Ruined Soup, Not Ruined Relationships

“Let your conversation be always full of grace, seasoned with salt, so that you may know how to answer everyone.” Colossians 4:6 (NIV).

In our family, I make dinner and therefore, my children help out by being responsible to clean up afterwards.  This usually allows me to finish up my work for the night as well as lay things out so our morning runs more smoothly.

About a month ago, one of my children was in a hurry and as a result, when putting away the leftovers in the downstairs refrigerator, failed to make sure the door closed all the way.  Ten hours later, when my husband went downstairs to feed the dog, he found the door wide open.  My first response was to be upset.  I had overheard the conversation between our two oldest the night before and I knew care hadn’t been taken when putting the leftovers away.  The job was done haphazardly, so I pointed out to the child responsible all actions have consequences.  When you do a good job, you reap the positive consequences.  When you do a halfhearted job, you reap those consequences too.  I further explained sometimes the consequences that are received affect the entire family instead of just yourself.  I didn’t stay upset, but I wanted to make sure my child understood that always doing our best is important.

Fast forward not even two hours and I received my third email that week from my boss informing me of yet another mistake I made.  The first mistake I made was three days earlier and was a mistake that could have had serious implications had my boss not caught it for me.  The second two were a series of misunderstandings and thankfully, very minor.  However, the point was…my words to my child came back to haunt me.  As much as my husband and I try to teach our children to become responsible, independent adults, they need to see mom and dad mess up too sometimes, despite good intentions.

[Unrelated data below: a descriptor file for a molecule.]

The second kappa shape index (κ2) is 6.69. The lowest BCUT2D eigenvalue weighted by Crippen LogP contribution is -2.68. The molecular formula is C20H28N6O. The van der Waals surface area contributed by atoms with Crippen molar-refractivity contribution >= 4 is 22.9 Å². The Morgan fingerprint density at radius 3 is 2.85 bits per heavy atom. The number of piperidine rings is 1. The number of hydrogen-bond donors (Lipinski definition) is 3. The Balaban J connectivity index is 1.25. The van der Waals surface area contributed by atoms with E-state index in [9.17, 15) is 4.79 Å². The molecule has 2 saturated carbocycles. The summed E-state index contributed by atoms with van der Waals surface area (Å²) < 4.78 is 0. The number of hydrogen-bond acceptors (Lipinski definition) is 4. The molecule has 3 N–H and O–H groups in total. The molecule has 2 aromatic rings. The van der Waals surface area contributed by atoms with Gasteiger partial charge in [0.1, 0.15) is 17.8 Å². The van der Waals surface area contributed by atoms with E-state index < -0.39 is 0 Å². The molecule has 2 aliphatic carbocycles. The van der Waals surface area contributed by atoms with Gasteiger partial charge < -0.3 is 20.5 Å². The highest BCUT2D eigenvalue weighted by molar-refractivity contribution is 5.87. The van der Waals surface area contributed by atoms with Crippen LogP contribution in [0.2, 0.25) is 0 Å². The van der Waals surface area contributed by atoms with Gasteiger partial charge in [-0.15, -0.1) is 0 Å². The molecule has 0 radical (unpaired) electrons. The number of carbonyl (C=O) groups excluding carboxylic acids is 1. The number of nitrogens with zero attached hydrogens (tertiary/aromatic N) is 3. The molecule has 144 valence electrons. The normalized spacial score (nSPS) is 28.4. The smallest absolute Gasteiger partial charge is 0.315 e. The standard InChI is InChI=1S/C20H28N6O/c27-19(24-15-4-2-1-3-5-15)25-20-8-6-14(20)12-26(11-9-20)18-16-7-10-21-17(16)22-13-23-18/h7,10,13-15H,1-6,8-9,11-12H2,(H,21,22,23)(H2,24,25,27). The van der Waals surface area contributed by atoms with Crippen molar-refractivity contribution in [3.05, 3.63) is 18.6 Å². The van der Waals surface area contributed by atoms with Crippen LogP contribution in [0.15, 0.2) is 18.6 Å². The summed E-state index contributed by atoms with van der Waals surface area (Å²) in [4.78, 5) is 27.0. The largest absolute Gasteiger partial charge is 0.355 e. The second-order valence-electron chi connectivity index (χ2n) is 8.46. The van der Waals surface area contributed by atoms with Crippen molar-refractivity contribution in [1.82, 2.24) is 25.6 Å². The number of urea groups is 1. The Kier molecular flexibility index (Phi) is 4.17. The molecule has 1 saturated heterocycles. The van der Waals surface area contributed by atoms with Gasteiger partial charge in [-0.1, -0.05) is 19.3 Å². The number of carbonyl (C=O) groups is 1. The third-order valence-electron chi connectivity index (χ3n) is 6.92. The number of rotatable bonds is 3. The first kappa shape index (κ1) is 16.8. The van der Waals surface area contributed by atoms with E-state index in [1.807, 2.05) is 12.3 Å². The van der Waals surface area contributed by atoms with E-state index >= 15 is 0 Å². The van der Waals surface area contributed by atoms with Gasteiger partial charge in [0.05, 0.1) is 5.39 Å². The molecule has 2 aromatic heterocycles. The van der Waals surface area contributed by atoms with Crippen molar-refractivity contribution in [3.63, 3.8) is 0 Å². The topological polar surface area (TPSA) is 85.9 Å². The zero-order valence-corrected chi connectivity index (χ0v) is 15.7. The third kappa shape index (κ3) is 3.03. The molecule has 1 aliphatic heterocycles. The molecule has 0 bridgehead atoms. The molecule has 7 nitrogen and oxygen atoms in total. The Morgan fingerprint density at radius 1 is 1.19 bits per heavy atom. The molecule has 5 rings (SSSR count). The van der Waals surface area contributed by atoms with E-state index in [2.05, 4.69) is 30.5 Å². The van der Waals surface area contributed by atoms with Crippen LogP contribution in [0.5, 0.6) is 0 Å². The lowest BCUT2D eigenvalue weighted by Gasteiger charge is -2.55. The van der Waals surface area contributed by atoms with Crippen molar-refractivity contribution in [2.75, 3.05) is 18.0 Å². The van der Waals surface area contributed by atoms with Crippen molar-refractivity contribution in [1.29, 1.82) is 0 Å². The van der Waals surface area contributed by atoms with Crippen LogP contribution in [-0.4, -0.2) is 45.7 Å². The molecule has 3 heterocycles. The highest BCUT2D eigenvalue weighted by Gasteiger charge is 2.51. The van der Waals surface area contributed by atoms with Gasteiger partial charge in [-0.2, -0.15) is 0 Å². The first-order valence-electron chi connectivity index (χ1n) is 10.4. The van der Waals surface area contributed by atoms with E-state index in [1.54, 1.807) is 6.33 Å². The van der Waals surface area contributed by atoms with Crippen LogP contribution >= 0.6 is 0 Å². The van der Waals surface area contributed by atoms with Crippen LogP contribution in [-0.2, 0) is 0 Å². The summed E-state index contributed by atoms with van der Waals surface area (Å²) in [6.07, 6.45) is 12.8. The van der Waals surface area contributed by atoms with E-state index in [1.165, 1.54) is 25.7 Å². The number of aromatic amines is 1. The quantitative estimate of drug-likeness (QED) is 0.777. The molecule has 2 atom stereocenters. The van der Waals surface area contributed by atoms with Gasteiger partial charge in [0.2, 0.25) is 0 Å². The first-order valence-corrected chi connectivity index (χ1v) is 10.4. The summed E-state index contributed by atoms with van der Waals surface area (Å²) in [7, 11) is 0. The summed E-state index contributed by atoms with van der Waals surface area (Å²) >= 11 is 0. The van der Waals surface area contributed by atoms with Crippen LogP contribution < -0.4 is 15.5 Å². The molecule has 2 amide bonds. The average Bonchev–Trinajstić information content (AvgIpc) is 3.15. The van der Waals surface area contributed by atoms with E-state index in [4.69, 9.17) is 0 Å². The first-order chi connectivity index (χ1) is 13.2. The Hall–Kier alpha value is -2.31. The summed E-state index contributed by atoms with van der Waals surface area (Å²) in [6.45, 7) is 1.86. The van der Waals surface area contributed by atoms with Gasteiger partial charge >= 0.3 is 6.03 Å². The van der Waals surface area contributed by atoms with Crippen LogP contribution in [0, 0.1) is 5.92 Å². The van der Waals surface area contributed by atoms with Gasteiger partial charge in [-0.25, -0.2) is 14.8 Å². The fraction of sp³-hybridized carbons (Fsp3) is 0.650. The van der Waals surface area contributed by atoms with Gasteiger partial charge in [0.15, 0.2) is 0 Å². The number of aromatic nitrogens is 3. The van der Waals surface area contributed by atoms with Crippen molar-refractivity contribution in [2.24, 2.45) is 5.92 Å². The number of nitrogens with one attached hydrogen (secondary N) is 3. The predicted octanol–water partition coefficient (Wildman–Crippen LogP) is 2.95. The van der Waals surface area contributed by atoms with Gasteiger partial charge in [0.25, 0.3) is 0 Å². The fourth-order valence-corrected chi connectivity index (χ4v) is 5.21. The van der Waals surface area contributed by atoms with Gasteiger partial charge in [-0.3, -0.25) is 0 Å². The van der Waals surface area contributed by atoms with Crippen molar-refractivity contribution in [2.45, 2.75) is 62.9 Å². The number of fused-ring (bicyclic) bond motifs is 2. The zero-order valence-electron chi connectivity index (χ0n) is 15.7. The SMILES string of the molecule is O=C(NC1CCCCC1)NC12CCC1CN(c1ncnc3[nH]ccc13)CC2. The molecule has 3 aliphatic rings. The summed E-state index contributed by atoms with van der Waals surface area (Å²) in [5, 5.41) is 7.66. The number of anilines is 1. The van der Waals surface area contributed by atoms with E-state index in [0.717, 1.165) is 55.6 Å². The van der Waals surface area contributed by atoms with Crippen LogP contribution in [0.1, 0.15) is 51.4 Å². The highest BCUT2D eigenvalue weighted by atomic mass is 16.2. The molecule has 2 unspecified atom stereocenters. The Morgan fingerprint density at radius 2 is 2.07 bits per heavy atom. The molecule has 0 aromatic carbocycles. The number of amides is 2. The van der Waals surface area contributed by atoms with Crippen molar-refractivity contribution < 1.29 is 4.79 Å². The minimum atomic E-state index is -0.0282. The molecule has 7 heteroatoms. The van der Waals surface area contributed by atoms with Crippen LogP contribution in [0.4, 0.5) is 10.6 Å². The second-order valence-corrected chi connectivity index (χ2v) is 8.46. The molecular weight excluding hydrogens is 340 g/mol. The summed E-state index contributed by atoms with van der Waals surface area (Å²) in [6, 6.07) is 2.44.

As a result of the emails from my boss, I needed to step back and see what I could eliminate from my busy schedule.  I was making careless errors because I was trying to wear too many hats at the same time when what I really needed was to slow down, step back, and take a breath.  I’m much more alert and precise when I’m rested and when I give my full attention to whatever task I’m working on at that particular time.  Most importantly, when I invite God into every aspect of my life, He’s quick to show me my mistakes and help me perform at a more optimal level.

I love when God works that way.  He allows me to see that even when I’m teaching my children a lesson, He reminds me I need to continually work on the same principles as well.  By realizing as a parent I’m here to guide my children and help them navigate their way into adulthood instead of standing over them with an iron fist and rigid rules, it opens up the door for better communication.  It also gives me an opportunity to show them by my imperfections how to pick myself back up, brush myself off, and learn something from my mistakes instead of wallowing in self pity, and a “I’ll never get it” attitude.

I was left with this thought.  Just as I didn’t set out to make careless mistakes my boss had to fix, more than likely my child didn’t deliberately set out to ruin the leftovers.  My child was preoccupied and didn’t think about checking to make sure the refrigerator door was closed before coming back upstairs the same way I was preoccupied with too many other things to realize my work was suffering as a result.

Just as my Heavenly Father loves me enough to remind me during those times I mess up that I’m still valuable and wonderful and perfect in His eyes, I wanted my child to receive that same message from me.  I decided since leftovers were out of the question (we had to throw them away), why not make something fun for dinner instead?  While I was out, I bought each child their favorite candy bar as a special treat.  Not as a reward for making a mistake, but as a tangible example I think they’re pretty special, even when they mess up.

Mistakes happen to us all.  It’s my job as the mother, the heart of my home, to view them with a healthy perspective.  And really, who wouldn’t rather have pizza than leftover soup?  However, if my refrigerator door mysteriously starts staying open every time I make soup…there may be some ‘splainin’ that needs to be done.



Copyright: 2013 Cheri Swalwell

2 Replies to “Ruined Soup, Not Ruined Relationships”

Leave a Reply